I'm not an NFL draft junkie. There are too many players and too many rounds for me to actually be knowledgeable about 3rd round prospects or how a given defensive tackle is a poor fit in a 3-4 scheme because of his shuttle time at the combine.
That said I do enjoy watching the draft because of the twists and turns, baffling decisions (I'm looking at you Al Davis), numerous trades and the immediate reactions to all of this voiced by pundits, analysts, writers and fans over players many of them have only read about or watched 10 minute highlight clips of.
As great a spectacle as the draft has become, in the whole scheme of things draft picks tend to be overvalued in my estimation, specifically those later in the draft.
Now don't get me wrong, the draft is the best way to build a team, replenish talent, address needs and fill voids. I recognize that, but teams are so reluctant to trade mid-to-late round draft picks for proven NFL players which is unfathomable to me. It's even more incredulous when teams trade away solid, if disappointing players for low round draft picks.
What got me thinking about this was the Steelers' trade of Santonio Holmes to the New York Jets for a 5th round pick. I understand there are some mitigating circumstances in this situation with Holmes' questionable decision making off the field, but seriously, that's all they could get for him?
Let's give Pittsburgh the benefit of the doubt and say they felt they needed to make a move immediately to show their fans they weren't going to stand for players running wild off the field. I can respect that, but if you're the Chicago Bears and you're best receiving option is Devin Hester, how do you not trade for a guy of Holmes' quality when the Steelers are selling low on him and looking to move him ASAP? It's a risk, but when you're that desperate it's one well worth taking.
Holmes, 26, is looking at a four game suspension to start off the year, but still this is a guy that was the Super Bowl MVP a year ago. Last year Holmes played in all 16 games in which he had 79 receptions for 1,248 yards, averaging 15.7 yards per catch and along with 5 TD's.
Forget one season, how many fifth round picks ever have that kind of impact in their entire career?
Let's take a look at Holmes' Ohio State Buckeye teammate and more glaring disappointment, first round bust Ted Ginn Jr. It's undeniable that for all relative purposes Ginn was a failure in Miami after being drafted No.9 overall in the 2007 draft. He drops the ball way too much and can't really do much other than run deep routes as a receiver.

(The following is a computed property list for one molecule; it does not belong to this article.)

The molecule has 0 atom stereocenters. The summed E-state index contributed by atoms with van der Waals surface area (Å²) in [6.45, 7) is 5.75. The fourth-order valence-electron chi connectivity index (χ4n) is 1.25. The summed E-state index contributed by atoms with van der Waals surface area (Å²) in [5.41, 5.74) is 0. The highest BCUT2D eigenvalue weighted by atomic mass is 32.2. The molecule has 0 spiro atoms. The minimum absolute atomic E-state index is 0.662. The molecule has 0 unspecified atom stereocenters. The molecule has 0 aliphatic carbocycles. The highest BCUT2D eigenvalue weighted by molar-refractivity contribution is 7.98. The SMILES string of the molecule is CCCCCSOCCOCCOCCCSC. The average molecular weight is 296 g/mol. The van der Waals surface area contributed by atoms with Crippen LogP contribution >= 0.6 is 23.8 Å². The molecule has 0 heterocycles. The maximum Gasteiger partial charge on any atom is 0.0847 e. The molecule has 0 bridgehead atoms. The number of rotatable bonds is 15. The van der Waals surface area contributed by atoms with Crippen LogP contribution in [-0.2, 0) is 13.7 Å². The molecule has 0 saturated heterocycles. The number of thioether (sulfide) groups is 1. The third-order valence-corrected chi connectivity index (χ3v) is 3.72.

In 2008 he caught 56 passes to go with 6 drops. In 2009 he only caight 38 balls and had 10 drops. As a receiver, Ginn regressed in every aspect as his yards per catch also fell from 14.1 in 2008 to 11.9 last year. The guy has bad hands which shouldn't be much of a surprise considering he was recruited to Ohio State as a five star defensive back recruit before he was moved to the offensive side of the ball by Jim Tressel (go to hell sweater vest).
For all of his faults as a receiver, Ginn has elite speed and is dangerous in the return game. During a week 8 game against the Jets he had two kick returns of 100 and 101 yards for touchdowns that helped the Dolphins win a game in which they only gained 104 total yards on offense and were outgained by 274 yards.
You can say all you want, but if you have a guy that can take it to the house off a kickoff that's a valuable weapon. At the least he can provide your team with good starting field position, and can occasionally be the decisive factor in stealing a victory in a game you have no business winning.
Miami traded Ginn last week for a 5th round pick to the 49ers (let's not get into what kind of screwed up market marks Ginn as valuable as Holmes). This move was made soon after the Dolphins acquired Brandon Marshall (a trade in which the draft pick value matched the player's value) and made sense as Ginn had fallen behind both Davone Bess and Brian Hartline on the depth chart. I still find it ridiculous that Ginn's market value was a 5th rounder. He has flaws, but you can't teach speed and he's shown flashes of his ability.
With a 5th round pick more than not you're taking a flyer on a player based off flashes of potential as is. If that's the case, why not trade that pick for a 25 year-old player who you know can be a game-changer in the return game and could definitely be of value in the passing game with his ability to stretch the field from the slot position.
I know that teams find contributors late in the draft, but the percentages are certainly not in your favor. Proven NFL talent is a greater commodity than draft picks a belief that seemingly makes me part of the minority.
Obviously a player's salary and salary cap implications play a part in trades, but there's a problem when Randy Moss can be had for 4th round pick because teams are scared of rolling the dice on a dynamic playmaker that was clearly dogging it in Oakland for a dysfunctional team with no direction.
A proven NFL player should always be more valuable than a mid-to-late round draft pick for every team and is almost certainly more worth taking a risk on then some kid hoping to get drafted in the 4th round.